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Dean Rickles [73]Dean P. Rickles [1]
  1.  38
    Dual-Aspect Monism and the Deep Structure of Meaning.Harald Atmanspacher & Dean Rickles - 2022 - New York, NY: Routledge. Edited by Dean Rickles.
    This book investigates the metaphysical position of dual-aspect monism, with particular emphasis on the concept of meaning as a fundamental feature of the fabric of reality.
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  2. A philosopher looks at string dualities.Dean Rickles - 2011 - Studies in History and Philosophy of Science Part B: Studies in History and Philosophy of Modern Physics 42 (1):54-67.
  3.  83
    Dual theories: ‘Same but different’ or ‘different but same’?Dean Rickles - 2017 - Studies in History and Philosophy of Science Part B: Studies in History and Philosophy of Modern Physics 59:62-67.
    I argue that, under the glitz, dual theories are examples of theoretically equivalent descriptions of the same underlying physical content: I distinguish them from cases of genuine underdetermination on the grounds that there is no real incompatibility involved between the descriptions. The incompatibility is at the level of unphysical structure. I argue that dual pairs are in fact very strongly analogous to gauge- related solutions even for dual pairs that look the most radically distinct, such as AdS/CFT.
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  4. AdS/CFT duality and the emergence of spacetime.Dean Rickles - 2013 - Studies in History and Philosophy of Science Part B: Studies in History and Philosophy of Modern Physics 44 (3):312-320.
    The AdS/CFT duality has been a source of several strong conceptual claims in the physics literature that have yet to be explored by philosophers. In this paper I focus on one of these: the extent to which spacetime geometry and locality can be said to emerge from this duality, so that neither is fundamental. I argue: that the kind of emergence in question is relatively weak, involving one kind of spacetime emerging from another kind of spacetime; inasmuch as there is (...)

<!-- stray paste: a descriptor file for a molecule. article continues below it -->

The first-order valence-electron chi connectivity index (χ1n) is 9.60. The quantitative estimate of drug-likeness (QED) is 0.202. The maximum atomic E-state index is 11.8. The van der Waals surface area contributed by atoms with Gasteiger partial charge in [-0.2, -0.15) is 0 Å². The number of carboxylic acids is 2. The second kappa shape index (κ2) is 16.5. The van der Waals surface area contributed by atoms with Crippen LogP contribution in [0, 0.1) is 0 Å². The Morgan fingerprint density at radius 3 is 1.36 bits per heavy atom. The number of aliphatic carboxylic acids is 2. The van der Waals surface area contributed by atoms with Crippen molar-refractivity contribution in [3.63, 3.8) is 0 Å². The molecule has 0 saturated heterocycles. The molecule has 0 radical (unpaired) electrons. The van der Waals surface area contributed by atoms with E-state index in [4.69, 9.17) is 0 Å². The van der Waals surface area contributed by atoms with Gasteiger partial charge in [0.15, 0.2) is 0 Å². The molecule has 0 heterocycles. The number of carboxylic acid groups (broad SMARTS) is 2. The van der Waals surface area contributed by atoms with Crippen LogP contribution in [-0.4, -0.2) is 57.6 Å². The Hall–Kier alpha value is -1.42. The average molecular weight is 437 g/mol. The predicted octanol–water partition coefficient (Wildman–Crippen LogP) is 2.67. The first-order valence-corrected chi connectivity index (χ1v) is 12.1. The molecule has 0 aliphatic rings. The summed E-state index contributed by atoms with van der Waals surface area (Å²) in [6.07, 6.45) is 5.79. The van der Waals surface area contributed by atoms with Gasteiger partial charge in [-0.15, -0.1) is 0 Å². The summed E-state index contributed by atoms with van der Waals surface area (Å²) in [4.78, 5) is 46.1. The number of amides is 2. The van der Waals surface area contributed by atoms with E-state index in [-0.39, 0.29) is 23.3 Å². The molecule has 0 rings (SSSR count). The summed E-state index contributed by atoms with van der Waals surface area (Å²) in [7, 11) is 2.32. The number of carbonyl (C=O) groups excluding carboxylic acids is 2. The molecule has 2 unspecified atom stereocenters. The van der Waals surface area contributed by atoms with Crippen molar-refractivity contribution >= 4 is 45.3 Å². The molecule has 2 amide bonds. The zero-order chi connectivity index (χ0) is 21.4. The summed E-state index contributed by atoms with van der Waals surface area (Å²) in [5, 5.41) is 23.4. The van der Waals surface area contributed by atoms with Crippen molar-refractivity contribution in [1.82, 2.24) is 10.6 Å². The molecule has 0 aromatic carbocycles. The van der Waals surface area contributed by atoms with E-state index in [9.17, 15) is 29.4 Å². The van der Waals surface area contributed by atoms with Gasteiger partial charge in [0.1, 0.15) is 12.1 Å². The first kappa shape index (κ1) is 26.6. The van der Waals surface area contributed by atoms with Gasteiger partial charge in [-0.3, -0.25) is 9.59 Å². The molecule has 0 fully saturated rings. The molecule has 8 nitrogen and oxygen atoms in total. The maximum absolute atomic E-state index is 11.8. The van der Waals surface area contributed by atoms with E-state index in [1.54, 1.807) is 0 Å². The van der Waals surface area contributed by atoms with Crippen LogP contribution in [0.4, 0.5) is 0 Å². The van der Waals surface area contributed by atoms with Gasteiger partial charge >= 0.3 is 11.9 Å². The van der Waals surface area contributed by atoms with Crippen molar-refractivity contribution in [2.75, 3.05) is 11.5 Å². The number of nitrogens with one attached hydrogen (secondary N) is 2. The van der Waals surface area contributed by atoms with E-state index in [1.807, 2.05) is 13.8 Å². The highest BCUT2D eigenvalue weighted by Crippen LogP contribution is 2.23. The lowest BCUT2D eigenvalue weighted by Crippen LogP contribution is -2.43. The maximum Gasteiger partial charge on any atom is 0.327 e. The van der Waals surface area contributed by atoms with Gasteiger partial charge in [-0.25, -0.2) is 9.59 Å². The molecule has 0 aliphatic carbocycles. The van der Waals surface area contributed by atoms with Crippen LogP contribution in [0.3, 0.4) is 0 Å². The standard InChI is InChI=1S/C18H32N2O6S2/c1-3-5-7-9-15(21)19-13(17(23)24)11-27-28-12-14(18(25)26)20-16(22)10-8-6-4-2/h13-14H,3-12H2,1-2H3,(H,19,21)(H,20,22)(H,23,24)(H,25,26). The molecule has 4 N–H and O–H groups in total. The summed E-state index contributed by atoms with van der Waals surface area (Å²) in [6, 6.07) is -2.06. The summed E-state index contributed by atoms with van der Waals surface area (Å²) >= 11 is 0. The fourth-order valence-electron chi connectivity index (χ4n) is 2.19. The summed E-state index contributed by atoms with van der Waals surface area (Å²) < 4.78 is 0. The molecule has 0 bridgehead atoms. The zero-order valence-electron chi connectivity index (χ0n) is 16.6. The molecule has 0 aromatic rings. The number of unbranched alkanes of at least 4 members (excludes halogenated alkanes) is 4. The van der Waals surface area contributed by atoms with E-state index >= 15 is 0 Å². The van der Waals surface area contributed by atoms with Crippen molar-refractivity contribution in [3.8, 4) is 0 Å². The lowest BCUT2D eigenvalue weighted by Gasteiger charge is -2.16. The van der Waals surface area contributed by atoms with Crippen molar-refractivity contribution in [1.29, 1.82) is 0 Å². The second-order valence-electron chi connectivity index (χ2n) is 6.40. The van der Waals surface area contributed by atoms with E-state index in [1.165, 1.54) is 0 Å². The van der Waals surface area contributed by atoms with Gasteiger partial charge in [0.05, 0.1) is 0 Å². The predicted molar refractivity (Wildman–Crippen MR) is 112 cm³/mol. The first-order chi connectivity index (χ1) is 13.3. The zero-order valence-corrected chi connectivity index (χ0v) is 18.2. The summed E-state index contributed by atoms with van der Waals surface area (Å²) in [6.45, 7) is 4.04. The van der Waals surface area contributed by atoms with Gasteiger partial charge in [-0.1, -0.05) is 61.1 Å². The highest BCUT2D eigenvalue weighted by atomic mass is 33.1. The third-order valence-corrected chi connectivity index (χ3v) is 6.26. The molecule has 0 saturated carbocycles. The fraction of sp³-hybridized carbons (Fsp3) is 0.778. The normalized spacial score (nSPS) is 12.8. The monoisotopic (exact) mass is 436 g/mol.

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  5. The Structural Foundations of Quantum Gravity.Dean Rickles, Steven French & Juha T. Saatsi (eds.) - 2006 - Oxford, GB: Oxford University Press.
    What is spacetime? General relativity and quantum field theory answer this question in very different ways. This collection of essays by physicists and philosophers looks at the problem of uniting these two most fundamental theories of our world, focusing on the nature of space and time within this new quantum framework, and the kind of metaphysical picture suggested by recent developments in physics and mathematics. This is a book that will inspire further philosophical reflection on recent advances in modern physics.
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  6. Quantum gravity meets structuralism: Interweaving relations in the foundations of physics.Dean Rickles & Steven French - 2006 - In Dean Rickles, Steven French & Juha T. Saatsi (eds.), The Structural Foundations of Quantum Gravity. Oxford University Press. pp. 1--39.
     
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  7. Understanding permutation symmetry.Steven French & Dean Rickles - 2003 - In Katherine Brading & Elena Castellani (eds.), Symmetries in Physics: Philosophical Reflections. Cambridge University Press. pp. 212--38.
     
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  8. Mirror Symmetry and Other Miracles in Superstring Theory.Dean Rickles - 2013 - Foundations of Physics 43 (1):54-80.
    The dominance of string theory in the research landscape of quantum gravity physics (despite any direct experimental evidence) can, I think, be justified in a variety of ways. Here I focus on an argument from mathematical fertility, broadly similar to Hilary Putnam’s ‘no miracles argument’ that, I argue, many string theorists in fact espouse in some form or other. String theory has generated many surprising, useful, and well-confirmed mathematical ‘predictions’—here I focus on mirror symmetry and the mirror theorem. These predictions (...)
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  9.  47
    Introduction to special issue on dualities.Elena Castellani & Dean Rickles - 2017 - Studies in History and Philosophy of Science Part B: Studies in History and Philosophy of Modern Physics 59:1-5.
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  10. Quantum gravity: A Primer for philosophers.Dean Rickles - unknown
    ‘Quantum Gravity’ does not denote any existing theory: the field of quantum gravity is very much a ‘work in progress’. As you will see in this chapter, there are multiple lines of attack each with the same core goal: to find a theory that unifies, in some sense, general relativity (Einstein’s classical field theory of gravitation) and quantum field theory (the theoretical framework through which we understand the behaviour of particles in non-gravitational fields). Quantum field theory and general relativity seem (...)